I signed up for Dry July about a week ago without thinking too much about it. Raise money for charity and not drink alcohol for a month? It sounded so easy, I decided to give myself the extra challenge of not smoking for the whole month as well. Now that it’s almost July, I’m starting to worry.
No smoking/alcohol photo by Chi.
The Dry July Foundation was started up by a bunch of people who saw a novel way to raise money for adults living with cancer and get healthy at the same time. They provide full disclosure on their website that 80 cents in every dollar raised goes straight to its beneficiaries, and so far it’s been really fun thanks to its tight integration with Facebook and Twitter. Last year, over 9500 Australians took part to raise over $2.45 million.
It’s a noble cause, and one that’s close to my heart. One of my best friends, whom I lived with for four years, deteriorated rapidly with undiagnosed prostate-related complications. For months and months he tried to “be a man about it” and endured excruciating pain until he ended up at a GP’s office and broke down in tears, saying that he’d rather die than live with the pain.
It was at that point that the doctor decided to send him for a CT scan – and just in the nick of time. The scan revealed that his tumour-riddled prostate was preventing his bladder from emptying properly, causing the normally fist-sized organ to balloon to the size of a rugby ball. He would be dead within hours if he didn’t present himself to emergency immediately.
After he was admitted to the Prince of Wales Hospital in Sydney, he learnt that the prostate was the least of his problems. His bladder was dead, his kidneys had zero function, and he would have to self-catheterise five times a day to empty his broken bladder for the rest of his life. In hindsight, the symptoms were so obvious, yet the NSW public health system failed him. I’m sure many of you have a similar story to tell.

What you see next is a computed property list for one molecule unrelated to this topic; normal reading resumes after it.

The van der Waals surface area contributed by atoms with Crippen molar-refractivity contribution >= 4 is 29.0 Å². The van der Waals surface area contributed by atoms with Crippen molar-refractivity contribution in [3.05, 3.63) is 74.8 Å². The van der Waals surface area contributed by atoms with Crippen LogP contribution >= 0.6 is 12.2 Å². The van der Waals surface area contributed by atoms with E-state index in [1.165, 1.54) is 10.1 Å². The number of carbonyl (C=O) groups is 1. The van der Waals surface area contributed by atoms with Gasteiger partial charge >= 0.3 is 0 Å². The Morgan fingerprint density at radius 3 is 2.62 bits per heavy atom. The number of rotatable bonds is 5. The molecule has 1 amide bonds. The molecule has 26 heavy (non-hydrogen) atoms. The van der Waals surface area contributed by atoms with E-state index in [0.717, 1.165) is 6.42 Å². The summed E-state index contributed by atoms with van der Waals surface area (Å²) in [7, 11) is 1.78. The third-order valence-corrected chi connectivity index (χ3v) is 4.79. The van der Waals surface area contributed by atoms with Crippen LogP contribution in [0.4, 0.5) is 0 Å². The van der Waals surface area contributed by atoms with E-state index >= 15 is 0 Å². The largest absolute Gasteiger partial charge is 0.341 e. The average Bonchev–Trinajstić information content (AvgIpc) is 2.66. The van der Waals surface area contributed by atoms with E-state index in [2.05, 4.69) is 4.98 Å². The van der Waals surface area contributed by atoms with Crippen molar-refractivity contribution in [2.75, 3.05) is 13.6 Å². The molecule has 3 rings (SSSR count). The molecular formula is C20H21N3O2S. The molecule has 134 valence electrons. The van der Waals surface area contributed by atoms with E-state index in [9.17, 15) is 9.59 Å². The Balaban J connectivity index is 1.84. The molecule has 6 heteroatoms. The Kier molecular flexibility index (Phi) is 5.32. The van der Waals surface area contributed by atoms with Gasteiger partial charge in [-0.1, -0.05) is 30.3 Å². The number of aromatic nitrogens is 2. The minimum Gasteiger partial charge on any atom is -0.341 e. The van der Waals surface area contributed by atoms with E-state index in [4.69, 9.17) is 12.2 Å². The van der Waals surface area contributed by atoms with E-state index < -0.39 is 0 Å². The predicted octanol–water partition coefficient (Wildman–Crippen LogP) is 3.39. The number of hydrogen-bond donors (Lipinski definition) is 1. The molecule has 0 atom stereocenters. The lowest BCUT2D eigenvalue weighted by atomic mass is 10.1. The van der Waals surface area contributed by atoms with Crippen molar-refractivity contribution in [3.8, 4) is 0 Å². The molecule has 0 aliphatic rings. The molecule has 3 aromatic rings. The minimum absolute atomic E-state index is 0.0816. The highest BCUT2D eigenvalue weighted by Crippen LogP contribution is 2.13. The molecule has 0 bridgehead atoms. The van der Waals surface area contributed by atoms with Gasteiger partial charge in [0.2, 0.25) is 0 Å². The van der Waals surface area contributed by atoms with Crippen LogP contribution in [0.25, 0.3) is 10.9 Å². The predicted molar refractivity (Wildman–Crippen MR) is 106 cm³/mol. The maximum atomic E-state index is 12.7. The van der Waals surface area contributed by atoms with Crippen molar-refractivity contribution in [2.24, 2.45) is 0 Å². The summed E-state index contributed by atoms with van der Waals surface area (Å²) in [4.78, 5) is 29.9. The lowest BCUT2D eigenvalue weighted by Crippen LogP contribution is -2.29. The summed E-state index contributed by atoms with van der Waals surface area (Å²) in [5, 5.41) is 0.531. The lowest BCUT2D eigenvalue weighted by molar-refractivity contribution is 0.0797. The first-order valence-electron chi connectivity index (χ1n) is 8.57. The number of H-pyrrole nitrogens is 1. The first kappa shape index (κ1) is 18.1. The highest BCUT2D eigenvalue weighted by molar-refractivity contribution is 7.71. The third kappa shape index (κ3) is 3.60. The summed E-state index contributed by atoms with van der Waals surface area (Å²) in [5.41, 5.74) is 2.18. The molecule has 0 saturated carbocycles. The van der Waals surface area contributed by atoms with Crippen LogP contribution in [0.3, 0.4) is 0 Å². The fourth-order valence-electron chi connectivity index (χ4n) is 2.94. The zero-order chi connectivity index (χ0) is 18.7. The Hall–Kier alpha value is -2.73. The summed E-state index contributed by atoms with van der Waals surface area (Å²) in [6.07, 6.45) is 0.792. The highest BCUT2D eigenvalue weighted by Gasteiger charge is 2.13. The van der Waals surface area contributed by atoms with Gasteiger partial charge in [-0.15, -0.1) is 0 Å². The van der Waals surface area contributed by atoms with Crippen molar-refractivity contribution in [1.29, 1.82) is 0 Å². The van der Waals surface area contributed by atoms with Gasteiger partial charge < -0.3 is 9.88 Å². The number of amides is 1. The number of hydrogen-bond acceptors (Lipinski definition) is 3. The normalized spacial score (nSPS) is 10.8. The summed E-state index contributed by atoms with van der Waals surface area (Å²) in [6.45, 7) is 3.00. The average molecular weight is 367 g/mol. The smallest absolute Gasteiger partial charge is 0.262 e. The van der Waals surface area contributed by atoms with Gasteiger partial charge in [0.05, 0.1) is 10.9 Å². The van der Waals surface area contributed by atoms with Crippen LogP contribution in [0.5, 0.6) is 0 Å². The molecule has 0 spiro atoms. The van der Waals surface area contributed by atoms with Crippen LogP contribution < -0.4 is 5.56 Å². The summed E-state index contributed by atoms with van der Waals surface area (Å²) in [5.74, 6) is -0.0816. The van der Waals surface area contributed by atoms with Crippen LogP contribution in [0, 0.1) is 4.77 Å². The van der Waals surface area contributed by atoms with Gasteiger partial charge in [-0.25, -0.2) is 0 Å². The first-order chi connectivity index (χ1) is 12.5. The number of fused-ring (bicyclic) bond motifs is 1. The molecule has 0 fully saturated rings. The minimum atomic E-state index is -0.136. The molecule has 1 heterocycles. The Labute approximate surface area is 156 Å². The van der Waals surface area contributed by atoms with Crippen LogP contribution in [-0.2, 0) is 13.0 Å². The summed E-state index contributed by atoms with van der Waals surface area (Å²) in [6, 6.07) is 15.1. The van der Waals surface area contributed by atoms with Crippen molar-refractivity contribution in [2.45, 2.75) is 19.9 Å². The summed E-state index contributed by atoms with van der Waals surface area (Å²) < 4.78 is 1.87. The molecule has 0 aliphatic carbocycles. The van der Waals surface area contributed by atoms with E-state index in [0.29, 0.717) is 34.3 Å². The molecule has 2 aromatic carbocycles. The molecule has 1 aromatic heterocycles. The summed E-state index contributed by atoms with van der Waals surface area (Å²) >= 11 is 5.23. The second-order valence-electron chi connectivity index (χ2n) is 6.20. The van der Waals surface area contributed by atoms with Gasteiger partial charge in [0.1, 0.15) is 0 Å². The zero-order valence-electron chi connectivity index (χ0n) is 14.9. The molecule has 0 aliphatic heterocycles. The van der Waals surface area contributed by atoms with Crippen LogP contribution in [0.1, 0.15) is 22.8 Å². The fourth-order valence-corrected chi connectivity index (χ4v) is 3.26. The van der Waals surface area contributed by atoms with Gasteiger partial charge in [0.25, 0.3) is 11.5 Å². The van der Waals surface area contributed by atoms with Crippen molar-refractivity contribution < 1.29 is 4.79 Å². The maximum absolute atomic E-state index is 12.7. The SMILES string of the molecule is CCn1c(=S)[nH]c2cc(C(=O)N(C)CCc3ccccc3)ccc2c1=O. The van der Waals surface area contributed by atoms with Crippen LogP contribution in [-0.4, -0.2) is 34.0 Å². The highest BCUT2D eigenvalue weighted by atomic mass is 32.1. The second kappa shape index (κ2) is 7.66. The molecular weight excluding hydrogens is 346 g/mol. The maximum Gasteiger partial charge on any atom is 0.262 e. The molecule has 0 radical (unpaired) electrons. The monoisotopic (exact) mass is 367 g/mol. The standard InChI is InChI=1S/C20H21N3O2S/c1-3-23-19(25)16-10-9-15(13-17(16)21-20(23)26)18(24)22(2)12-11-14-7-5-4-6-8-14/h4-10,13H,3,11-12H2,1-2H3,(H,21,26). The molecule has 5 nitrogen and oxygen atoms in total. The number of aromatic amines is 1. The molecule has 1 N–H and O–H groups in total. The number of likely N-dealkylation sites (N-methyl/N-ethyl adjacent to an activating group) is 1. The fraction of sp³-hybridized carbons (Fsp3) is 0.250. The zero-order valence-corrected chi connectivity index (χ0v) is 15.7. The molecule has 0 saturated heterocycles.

As well, Dry July will be my first concerted effort to try to quit smoking. I’ve been a smoker for about five years now. Over the last year or so I’ve been consciously telling myself that I should quit, but I’ve never really made the effort to do so. Not even two bouts of bronchitis – commonly referred to as smoker’s cough – could stop me. I’m not a heavy smoker – maybe a pack a week – but there are situations where I really feel that I can’t do without a cigarette: after a meal, when I’m around friends who smoke, when I’m drinking, when I’m studying, when I’m bored. My biggest challenge will be to break that power of association.
Will I be able to do it without nicotine patches or drugs like Champix? I think so, but I won’t be unrealistic about it. I’ve stopped smoking for days at a time before without realising it, so with willpower, I’m confident that I can say I’ll have my last cigarette ever on June 30.
I know that it’ll be a much tougher gig trying to do it alone, and this is what sets Dry July apart from other online fundraising initiatives. You can sign up with friends, so that you can work as a team to successfully make it through the month. Having close friends also abstain from drinking will make my effort to quit smoking so much easier, since I often use them as an excuse to light up another one.
If you want to sponsor me and my team in my month of abstinence, you can do so here. I’ve chosen the Prince of Wales Hospital Foundation as my beneficiary, since my friend is being treated there, and they’ll need every spare cent looking after 4000 cancer patients a year. My only request is that you don’t buy any of us a “Golden Ticket”, which will give us a hall pass for one day in the month to drink alcohol. The last thing I need is a drink to tempt me to smoke and derail my progress.
Are you getting involved in Dry July, either as a participant or a sponsor? Share your thoughts with us in the comments.